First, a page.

MSF welcomes World Health Assembly resolution on disease testing

Governments must now implement the resolution and make sure diagnostic tools are widely affordable and accessible

Ebola response in Mangina

Democratic Republic of Congo 2018 © Carl Theunis/MSF

NEW YORK/GENEVA, MAY 26, 2023—The international medical humanitarian organization Doctors Without Borders/Médecins Sans Frontières (MSF) welcomes today’s passage of a resolution at the 76th annual United Nations World Health Assembly to strengthen countries’ diagnostic testing capacity. With almost half of the global population having little or no access to disease testing, this resolution is an essential step towards improving global access to diagnostic tools, said MSF. Increasing access to testing for a variety of diseases is critical as it is necessary in order to put people on the best medical treatments possible.

The resolution was proposed by Indonesia and governments in Africa. Now all countries must immediately take the required steps to implement the resolution, including ensuring that essential diagnostic tools and tests—like those for tuberculosis and HIV/AIDS—are affordable and accessible nationwide. One way to do this is by supporting the local production of diagnostic tools and tests in low- and middle-income countries (LMICs).

Dr. Salha Issoufou, director of operations for MSF-West and Central Africa, said today:

“Timely access to the right testing tools is one of the most critical parts of any medical intervention to curb an outbreak and save lives. It’s encouraging to see access to testing being discussed at a global level.

“We are often faced with an absence or limited availability of tests, as there are often simply no tests on the market that are adapted for the remote, emergency situations we work in. So, we end up sending samples to faraway laboratories—if there are any—which can mean weeks or months of waiting before getting results. Delays like this can mean delayed responses to outbreaks and lives being unnecessarily lost. This is unacceptable.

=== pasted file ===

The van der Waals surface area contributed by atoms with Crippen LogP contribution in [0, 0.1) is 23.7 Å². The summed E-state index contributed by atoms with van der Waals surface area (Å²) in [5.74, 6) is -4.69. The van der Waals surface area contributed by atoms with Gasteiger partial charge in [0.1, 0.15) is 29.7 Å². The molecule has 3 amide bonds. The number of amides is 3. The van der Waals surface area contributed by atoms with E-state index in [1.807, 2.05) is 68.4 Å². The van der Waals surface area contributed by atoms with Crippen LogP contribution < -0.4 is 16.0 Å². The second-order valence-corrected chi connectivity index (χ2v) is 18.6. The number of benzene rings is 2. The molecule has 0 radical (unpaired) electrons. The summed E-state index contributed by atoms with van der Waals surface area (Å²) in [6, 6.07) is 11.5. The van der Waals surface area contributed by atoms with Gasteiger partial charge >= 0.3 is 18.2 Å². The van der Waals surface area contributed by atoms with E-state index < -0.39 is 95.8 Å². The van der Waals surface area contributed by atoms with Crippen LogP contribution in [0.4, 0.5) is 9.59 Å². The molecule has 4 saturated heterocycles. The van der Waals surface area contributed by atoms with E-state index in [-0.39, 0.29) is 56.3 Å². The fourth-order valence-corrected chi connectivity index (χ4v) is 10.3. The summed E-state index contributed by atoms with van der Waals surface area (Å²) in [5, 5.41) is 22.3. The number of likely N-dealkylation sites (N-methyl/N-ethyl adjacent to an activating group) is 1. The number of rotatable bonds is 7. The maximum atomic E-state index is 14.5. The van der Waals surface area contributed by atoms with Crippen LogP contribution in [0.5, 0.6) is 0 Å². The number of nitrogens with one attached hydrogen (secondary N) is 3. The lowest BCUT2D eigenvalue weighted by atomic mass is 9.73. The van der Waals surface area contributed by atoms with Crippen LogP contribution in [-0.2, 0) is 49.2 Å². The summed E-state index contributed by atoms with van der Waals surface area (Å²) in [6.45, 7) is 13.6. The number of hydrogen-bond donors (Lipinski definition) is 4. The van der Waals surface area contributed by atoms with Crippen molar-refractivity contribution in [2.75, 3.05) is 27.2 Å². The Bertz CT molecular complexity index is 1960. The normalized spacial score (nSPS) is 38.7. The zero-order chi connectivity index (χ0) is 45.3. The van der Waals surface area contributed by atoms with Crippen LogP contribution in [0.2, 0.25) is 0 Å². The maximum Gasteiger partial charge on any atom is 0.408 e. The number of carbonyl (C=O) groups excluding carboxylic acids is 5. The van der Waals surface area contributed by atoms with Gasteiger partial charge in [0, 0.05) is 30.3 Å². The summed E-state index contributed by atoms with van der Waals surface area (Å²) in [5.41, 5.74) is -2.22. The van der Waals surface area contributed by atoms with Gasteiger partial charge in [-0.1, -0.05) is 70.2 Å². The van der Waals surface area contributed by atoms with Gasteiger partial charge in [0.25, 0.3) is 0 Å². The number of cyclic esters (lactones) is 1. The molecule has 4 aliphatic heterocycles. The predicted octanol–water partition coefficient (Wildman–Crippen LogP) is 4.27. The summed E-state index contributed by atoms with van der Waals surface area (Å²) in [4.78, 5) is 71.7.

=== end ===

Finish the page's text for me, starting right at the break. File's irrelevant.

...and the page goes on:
“The thing is, it doesn’t have to be this way; the COVID-19 pandemic showed us that rapid, easy-to-use diagnostic tests can be abundantly available, as they were to wealthy countries at the front of the queue.

“We urge all governments to make sure everyone has access to lifesaving tests by swiftly adopting World Health Organization guidelines into their national policies, developing national essential diagnostics lists, and ensuring nationwide access to essential tests for all diseases relevant to the local context—including neglected diseases—and beyond pandemics alone.”

Stijn Deborggraeve, diagnostics advisor for MSF’s Access Campaign, said today:

“We welcome this important resolution to strengthen diagnostics capacity, but it must not remain just ink on paper.

“To make it a reality for everyone, everywhere, we urge all governments to implement the resolution and improve access to diagnostic testing by ensuring that quality-assured tests are affordable, and by supporting the local production of diagnostic tools, especially in LMICs.

“Every day we see test shortages in the countries where we work, so it’s clear that relying on a few multinational diagnostics corporations to meet local health needs is not working. We need more successful collaborations between local test manufacturers and governments, like Brazil’s Bio-Manguinhos, which produces testing tools at non-profit prices to address local health needs. If we hope to improve access to testing for diseases that mainly affect people in LMICs, local production in these countries is key.”